ADJUDICATION OFFICER DECISION
Adjudication Reference: ADJ-00037483
Lidl Ireland Gmbh
None - self
Scott Jevons Employee Relations Manager
Complaint/Dispute Reference No.
Date of Receipt
Complaint seeking adjudication by the Workplace Relations Commission under Section 8 of the Unfair Dismissals Act, 1977
Complaint seeking adjudication by the Workplace Relations Commission under Section 12 of the Minimum Notice & Terms of Employment Act, 1973
Date of Adjudication Hearing: 26/01/2023
Workplace Relations Commission Adjudication Officer: Michael MacNamee
In accordance with Section 8 of the Unfair Dismissals Acts, 1977 – 2015 and Section 41 of the Workplace Relations Act, 2015, following the referral of the complaints to me by the Director General, I inquired into the complaints and gave the parties an opportunity to be heard by me and to present to me any evidence relevant to the complaints.
I conducted a remote hearing in accordance with the Civil Law and Criminal Law (Miscellaneous Provisions) Act 2020 and Statutory Instrument 359/2020 which designates the Workplace Relations Commission as a body empowered to hold remote hearings.
The Complainant made two claims:
CA-00048814-001 A claim pursuant to Section 8 of the Unfair Dismissals Act 1977 (as amended).
CA-00048814-002 A Claim pursuant to Section 12 of the Minimum Notice and Terms of Employment Act 1973 (as amended)
The matter was heard before me on the 4th of November 2022 and the 26th of January 2023 by way of online hearing.
Summary of Complainant’s Case:
The Complainant represented himself at the Adjudication Hearing and he gave his evidence on affirmation. In addition to his own evidence and submissions, the Complainant called the following witnesses who gave evidence on affirmation:
Mr. Obigraf Daskalov
Ms. Anna Seredyn
The Complainant’s complaint form stated only that was that he was unfairly dismissed by the Respondent when he was suffering from depression. He expanded on this statement at the hearing.
On a previous occasion in March 2020, when the Complainant had been subjected to the Respondent’s disciplinary procedure, the Respondent had sent all relevant notifications to him in hard copy by hand delivery. However, no hard copies of any of the letters relating to the investigation and disciplinary process which led to the dismissal in dispute were sent. All of the correspondence this time was sent by email only. The Complainant said that the use of email in the Respondent’s organisation was unusual and was not the main means of communication with employees.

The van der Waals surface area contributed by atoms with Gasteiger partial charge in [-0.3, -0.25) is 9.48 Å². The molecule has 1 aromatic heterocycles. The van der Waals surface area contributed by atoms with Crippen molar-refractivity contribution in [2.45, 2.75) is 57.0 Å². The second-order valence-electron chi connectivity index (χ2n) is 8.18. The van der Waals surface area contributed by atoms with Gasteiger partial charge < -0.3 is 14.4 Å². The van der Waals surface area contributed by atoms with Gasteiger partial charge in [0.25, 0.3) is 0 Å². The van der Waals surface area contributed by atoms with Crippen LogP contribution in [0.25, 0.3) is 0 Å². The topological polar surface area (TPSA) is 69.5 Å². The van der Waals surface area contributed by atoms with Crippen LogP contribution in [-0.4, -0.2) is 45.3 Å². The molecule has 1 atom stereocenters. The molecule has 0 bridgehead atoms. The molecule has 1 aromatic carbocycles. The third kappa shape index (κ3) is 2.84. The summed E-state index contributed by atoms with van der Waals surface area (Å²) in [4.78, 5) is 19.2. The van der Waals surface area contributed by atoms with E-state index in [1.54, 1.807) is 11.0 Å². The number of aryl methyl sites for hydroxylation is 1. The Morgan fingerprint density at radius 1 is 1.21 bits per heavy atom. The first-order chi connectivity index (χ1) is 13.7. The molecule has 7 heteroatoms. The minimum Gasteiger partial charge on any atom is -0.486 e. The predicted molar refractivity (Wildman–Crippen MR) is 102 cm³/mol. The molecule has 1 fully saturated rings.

The Complainant accepted that he did receive all of the email communications from the Respondent but he said that he was very depressed at the time when they were sent and he was disengaged completely to the extent that he did not monitor his email at that time. He made the point that if he had received postal communications in hard copy, he would have looked at these, but none were received. The Complainant said that he was completely unaware of the disciplinary proceedings and this was the reason he did not participate in any of the meetings or engage in any way with the process. The email notification of the outcome of the disciplinary process dated the 27th of August 2021 stated that the Complainant was dismissed from his employment with effect from that date. However, the Complainant remained on the payroll for several months after the date of dismissal indicated in the Dismissal Letter (due to a mistake on the part of the Respondent – see below) and he continued to receive payments from the Respondent. The Complainant assumed that he was receiving sick pay on foot of medical certificates which he had given to his colleague to be delivered by her to the store. He said that it was only when his remuneration ceased that he became aware of any issue with his employment. The Complainant said that at that stage he then – and only then - looked at his emails and this is when he discovered all of the email communications relating to the disciplinary process including the Dismissal Letter. Thereafter in February 2022, the Complainant initiated the present claim.
Mr. Obigraf Daskalov gave evidence on behalf of the Complainant on Day 2 of the hearing. He was employed as a Store Manager by the Respondent for some 15 years. He left the Respondent’s employment in February or March of 2022 - in cross-examination that accepted he did not leave on good terms. He said that in 15 years working for the Respondent, he received about 20 emails in total and that email was not the usual means of communication with employees. He said that the absence procedure usually involved a number of progressive steps starting with a telephone call and going from there to making contact with next of kin and/or asking the missing employee’s colleagues if they were aware of his/her circumstances or whereabouts. He also said that the absence procedure was normally managed directly by the HR department.
The Complainant said that he had, on several occasions, handed medical certificates to Ms. Seredyn who was then employed in the same store as the Complainant in the capacity of Deputy Manager. On each occasion when he gave her the medical certificates they were in a sealed envelope, and she was asked to pass them to the Respondent when she went to work herself. He said that he met her outside her house two or three times and once or twice outside the store in the carpark. The Complainant did not retain copies of the medical certificates. The Complainant’s submission was that he did follow the absence procedure and that he submitted medical certificates (as detailed above) for two months.